PRETORIA, South Africa -- Wrapping up five days of relentless cross-examination of Oscar Pistorius at his murder trial, the chief prosecutor insisted Tuesday that he intentionally shot his girlfriend to death after they argued and -- in a final exchange -- urged the Olympic athlete to take responsibility for the Valentine's Day killing.
"Who should we blame for the fact that you shot her?" prosecutor Gerrie Nel asked Pistorius. It came right at the end of Nel's intense scrutiny of nearly every aspect of the double-amputee runner's story that he killed Reeva Steenkamp last year after mistaking her for a dangerous intruder.
"I don't know, my lady, I was scared," Pistorius replied, his voice cracking slightly as he addressed the judge and maintained his argument that he shot through a toilet cubicle door in his home at a perceived intruder who he thought was about to attack him.
It's a story the prosecutor dismissed as "improbable."
Nel accused Pistorius, the one-time star of disabled sport, of tailoring evidence and concocting the version to cover up that he killed Steenkamp intentionally after a late night fight.
Pistorius steered away from a direct response to the prosecutor's invitation to take the blame for Steenkamp's killing, saying only that he opened fire because he believed his life was under threat. That remark drew barbed follow-up questions from Nel.
"We should blame somebody ... Should we blame Reeva?" asked Nel, who has harshly criticized Pistorius as someone who is unwilling to take responsibility for his actions.
"No, my lady," Pistorius replied, addressing Judge Thokozile Masipa in line with court custom.
"She never told you she was going to the toilet," Nel said. Then he asked: "Should we blame the government?"
When Pistorius responded with another reference to a perceived attacker in his toilet, Nel asked: "Who should we blame for the Black Talon rounds that ripped through her body?"
He abandoned his line of questioning soon after the judge questioned whether he was asking the same thing in a different way.
Nel said the court "will" find that Pistorius, 27, is lying and intentionally killed the 29-year-old model and rising reality TV star. That drew an objection from defense lawyer Barry Roux.
In the adjournment after his cross-examination, Pistorius rubbed his eyes and briefly sank his head onto the shoulder of a man who had been sitting with his family. He took a tissue from his sister Aimee, who squeezed his arm reassuringly. Shortly afterward, he listened attentively as Roux spoke to him in a low voice.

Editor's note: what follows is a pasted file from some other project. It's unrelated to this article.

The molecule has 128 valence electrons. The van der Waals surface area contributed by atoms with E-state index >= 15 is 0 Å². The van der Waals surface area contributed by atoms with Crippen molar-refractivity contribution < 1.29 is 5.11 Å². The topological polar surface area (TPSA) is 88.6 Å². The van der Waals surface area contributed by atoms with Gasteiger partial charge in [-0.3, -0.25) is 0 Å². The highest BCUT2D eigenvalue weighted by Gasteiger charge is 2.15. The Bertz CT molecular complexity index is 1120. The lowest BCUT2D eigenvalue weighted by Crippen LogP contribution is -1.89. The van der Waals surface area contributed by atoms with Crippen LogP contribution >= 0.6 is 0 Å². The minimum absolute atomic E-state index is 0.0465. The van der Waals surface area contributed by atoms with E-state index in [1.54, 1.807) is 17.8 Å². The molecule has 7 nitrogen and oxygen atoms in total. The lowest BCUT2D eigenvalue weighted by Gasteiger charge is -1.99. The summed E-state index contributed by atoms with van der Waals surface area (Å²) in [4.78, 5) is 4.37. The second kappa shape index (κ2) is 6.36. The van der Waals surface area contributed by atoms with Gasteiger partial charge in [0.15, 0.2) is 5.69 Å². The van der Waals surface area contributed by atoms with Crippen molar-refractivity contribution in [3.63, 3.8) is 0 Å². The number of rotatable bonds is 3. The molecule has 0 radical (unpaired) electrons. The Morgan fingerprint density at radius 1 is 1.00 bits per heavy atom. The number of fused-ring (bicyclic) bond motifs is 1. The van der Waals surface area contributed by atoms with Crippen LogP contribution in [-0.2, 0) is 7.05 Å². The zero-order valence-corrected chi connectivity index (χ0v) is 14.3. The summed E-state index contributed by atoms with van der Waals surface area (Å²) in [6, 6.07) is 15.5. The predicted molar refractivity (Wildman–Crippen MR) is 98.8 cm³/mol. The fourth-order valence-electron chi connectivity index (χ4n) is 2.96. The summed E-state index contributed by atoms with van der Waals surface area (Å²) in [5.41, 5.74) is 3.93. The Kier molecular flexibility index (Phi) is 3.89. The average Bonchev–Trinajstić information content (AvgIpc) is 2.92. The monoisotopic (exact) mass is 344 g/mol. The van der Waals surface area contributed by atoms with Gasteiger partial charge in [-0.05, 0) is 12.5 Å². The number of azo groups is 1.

Nel asserted that the couple fought during the night of the shooting and Steenkamp wanted to leave, and then fled to the bathroom screaming before Pistorius shot her through the door with his 9 mm pistol. Pistorius said he never heard Steenkamp scream, or say anything in the minutes before he shot her.
The prosecutor even charged that Pistorius fired the four shots from about three meters (yards) away from Steenkamp as he was talking and arguing with Steenkamp, and changed his aim with later shots to ensure that he hit her as she fell back. Nel's unrelenting questioning and accusations provoked many denials by Pistorius and caused the athlete to break down in sobs on numerous occasions.
"Unfortunately I have to put it to you that it's getting more and more improbable," Nel said to Pistorius of his story.
Pistorius struggled at times to explain alleged inconsistencies during his testimony and the Paralympic champion faces 25 years to life in prison if convicted of premeditated murder.
He remained in the witness box while Roux asked him a series of follow-up questions after the recess, with his lawyer attempting to reinforce the account of a mistaken killing. Roux asked Pistorius to describe his thoughts and emotions in the seconds before he shot at the door.
"I was terrified. I feared for my life. I was just scared," Pistorius said. "I was thinking about what could happen to me, to Reeva. I was just extremely fearful."
During cross-examination, Pistorius gave a sometimes muddled account of the shooting, saying he feared for his life but also didn't intentionally shoot at anyone, prompting Nel to query if his defense was self-defense or "involuntary action."
Pistorius also told Roux he didn't consciously pull the trigger on his gun and said it happened "before I could think."